Examples of conventional carrier vehicles for use herein include, but are not limited to, aerosol propellants which are gaseous at normal temperatures and pressures, such as propane, butane, isobutene and carbon dioxide; inert dispersible liquid diluent carriers, including inert organic solvents, such as aromatic hydrocarbons, e.g., benzene, toluene, xylene, alkyl naphthalenes, halogenated aromatic hydrocarbons, cycloalkanes, e.g., cyclohexane, paraffins, e.g., petroleum or mineral oil fractions, chlorinated aliphatic hydrocarbons, e.g., methylene chloride, chloroethylenes, alcohols, e.g., methanol, ethanol, propanol, butanol, glycol, as well as ethers and esters thereof, e.g., glycol monomethyl ether, amines, e.g., ethanolamine, amides, e.g., dimethyl formamide, sulfoxides, e.g., dimethyl sulfoxide, acetonitrile, ketones, e.g., acetone, methyl ethyl ketone, methyl isobutyl ketone, cyclohexanone, and/or water, as well as inert dispersible finely divided solid carriers such as ground natural minerals, e.g., kaolins, clays, vermiculite, alumina, silica, chalk, i.e., calcium carbonate, talc, attapulgite, montmorillonite, kieselguhr, and ground synthetic minerals, e.g., highly dispersed silicic acid, and silicates, e.g., alkali silicates.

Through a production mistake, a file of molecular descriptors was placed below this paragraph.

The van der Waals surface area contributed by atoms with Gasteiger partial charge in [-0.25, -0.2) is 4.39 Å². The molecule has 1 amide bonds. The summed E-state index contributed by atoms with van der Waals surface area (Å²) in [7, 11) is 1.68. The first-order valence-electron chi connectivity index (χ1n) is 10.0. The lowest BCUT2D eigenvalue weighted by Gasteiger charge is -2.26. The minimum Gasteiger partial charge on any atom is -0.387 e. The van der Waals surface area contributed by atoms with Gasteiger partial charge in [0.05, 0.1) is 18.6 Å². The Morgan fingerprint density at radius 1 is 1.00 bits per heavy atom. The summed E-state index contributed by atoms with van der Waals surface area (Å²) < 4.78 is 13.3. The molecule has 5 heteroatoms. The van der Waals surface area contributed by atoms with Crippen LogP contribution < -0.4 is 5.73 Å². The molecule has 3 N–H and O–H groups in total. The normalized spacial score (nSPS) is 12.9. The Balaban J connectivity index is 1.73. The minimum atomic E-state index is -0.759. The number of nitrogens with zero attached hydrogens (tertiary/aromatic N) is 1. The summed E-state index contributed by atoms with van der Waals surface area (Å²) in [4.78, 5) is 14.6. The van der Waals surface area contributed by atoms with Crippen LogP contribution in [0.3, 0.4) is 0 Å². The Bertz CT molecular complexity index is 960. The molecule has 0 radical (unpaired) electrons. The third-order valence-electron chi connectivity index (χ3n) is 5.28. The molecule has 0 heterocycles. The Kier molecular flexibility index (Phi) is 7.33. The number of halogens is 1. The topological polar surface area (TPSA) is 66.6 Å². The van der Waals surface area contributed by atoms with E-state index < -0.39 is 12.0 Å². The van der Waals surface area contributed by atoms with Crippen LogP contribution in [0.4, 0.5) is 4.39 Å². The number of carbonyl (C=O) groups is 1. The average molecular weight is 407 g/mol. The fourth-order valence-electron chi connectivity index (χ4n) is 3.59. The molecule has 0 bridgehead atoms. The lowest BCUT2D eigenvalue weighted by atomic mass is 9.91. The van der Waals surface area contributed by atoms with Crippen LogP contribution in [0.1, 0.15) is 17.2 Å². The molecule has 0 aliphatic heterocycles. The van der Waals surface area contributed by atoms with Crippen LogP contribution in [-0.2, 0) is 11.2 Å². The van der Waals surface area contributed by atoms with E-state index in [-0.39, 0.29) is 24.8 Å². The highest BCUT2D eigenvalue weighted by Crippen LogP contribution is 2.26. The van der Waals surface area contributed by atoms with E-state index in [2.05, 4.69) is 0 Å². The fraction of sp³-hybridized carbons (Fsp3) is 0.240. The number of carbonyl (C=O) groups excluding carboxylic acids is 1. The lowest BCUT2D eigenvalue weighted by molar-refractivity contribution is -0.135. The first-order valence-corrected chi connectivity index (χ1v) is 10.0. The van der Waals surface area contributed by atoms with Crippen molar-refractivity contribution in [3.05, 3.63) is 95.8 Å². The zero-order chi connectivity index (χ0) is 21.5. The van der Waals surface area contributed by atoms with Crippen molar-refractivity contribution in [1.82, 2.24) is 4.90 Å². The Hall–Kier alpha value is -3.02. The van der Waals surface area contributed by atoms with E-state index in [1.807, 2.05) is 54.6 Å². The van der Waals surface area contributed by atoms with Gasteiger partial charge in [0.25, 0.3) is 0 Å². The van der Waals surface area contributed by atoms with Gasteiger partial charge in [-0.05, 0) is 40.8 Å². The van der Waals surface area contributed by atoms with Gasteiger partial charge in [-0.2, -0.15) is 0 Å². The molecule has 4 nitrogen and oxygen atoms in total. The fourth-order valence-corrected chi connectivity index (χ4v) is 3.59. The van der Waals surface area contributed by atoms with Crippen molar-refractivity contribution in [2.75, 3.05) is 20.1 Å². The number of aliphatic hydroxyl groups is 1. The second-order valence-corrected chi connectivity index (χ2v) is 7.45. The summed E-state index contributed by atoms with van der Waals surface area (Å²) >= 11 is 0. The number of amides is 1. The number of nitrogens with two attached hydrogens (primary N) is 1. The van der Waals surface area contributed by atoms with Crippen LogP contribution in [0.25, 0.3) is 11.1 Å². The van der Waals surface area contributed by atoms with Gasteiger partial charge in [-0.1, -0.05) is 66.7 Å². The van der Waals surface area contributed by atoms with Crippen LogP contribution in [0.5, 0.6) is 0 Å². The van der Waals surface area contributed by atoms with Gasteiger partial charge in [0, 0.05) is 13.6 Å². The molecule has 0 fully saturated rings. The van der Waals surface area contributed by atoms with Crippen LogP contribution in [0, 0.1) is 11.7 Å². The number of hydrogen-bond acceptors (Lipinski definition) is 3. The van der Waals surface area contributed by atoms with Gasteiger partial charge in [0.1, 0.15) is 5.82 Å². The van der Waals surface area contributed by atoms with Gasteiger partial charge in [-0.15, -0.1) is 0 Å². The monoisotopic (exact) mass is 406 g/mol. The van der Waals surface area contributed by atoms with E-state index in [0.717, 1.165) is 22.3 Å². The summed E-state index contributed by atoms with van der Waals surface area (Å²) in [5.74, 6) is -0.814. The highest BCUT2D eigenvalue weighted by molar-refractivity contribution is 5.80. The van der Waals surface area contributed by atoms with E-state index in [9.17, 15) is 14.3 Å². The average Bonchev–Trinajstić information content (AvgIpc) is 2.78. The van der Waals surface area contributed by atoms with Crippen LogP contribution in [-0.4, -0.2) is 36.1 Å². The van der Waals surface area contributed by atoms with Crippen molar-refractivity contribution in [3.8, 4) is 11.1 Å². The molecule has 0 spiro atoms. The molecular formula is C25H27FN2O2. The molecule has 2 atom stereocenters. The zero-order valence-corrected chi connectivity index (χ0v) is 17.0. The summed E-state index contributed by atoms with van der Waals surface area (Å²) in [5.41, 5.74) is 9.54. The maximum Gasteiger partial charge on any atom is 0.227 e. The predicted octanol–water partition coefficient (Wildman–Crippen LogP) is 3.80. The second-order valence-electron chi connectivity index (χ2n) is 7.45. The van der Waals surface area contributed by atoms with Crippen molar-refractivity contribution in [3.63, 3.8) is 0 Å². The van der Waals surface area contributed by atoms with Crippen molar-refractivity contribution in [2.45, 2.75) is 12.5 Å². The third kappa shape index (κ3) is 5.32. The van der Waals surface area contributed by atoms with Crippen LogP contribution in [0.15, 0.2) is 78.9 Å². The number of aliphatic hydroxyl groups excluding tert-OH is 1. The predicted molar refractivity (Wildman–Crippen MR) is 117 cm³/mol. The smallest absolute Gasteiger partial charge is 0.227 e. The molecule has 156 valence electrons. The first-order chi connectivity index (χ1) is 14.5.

As used herein, the term “essential oil” means a volatile oil derived from the leaves, stem, flower or twigs of plants or synthetically-made compounds that have the same chemical attributes. The essential oil usually carries the odor or flavor of the plant. Chemically, each plant essential oil or derivative thereof, which may be extracted from natural sources or synthetically made, generally contains, as a major constituent, an acyclic monoterpene alcohol or aldehyde, a benzenoid aromatic compound containing at least one oxygenated substituent or side chain, or a monocarbocyclic terpene generally having a six-membered ring bearing one or more oxygenated substituents. As used herein, “essential oil” includes derivatives thereof, including racemic mixtures, enantiomers, diastereomers, hydrates, salts, solvates, metabolites, analogs, and homologs.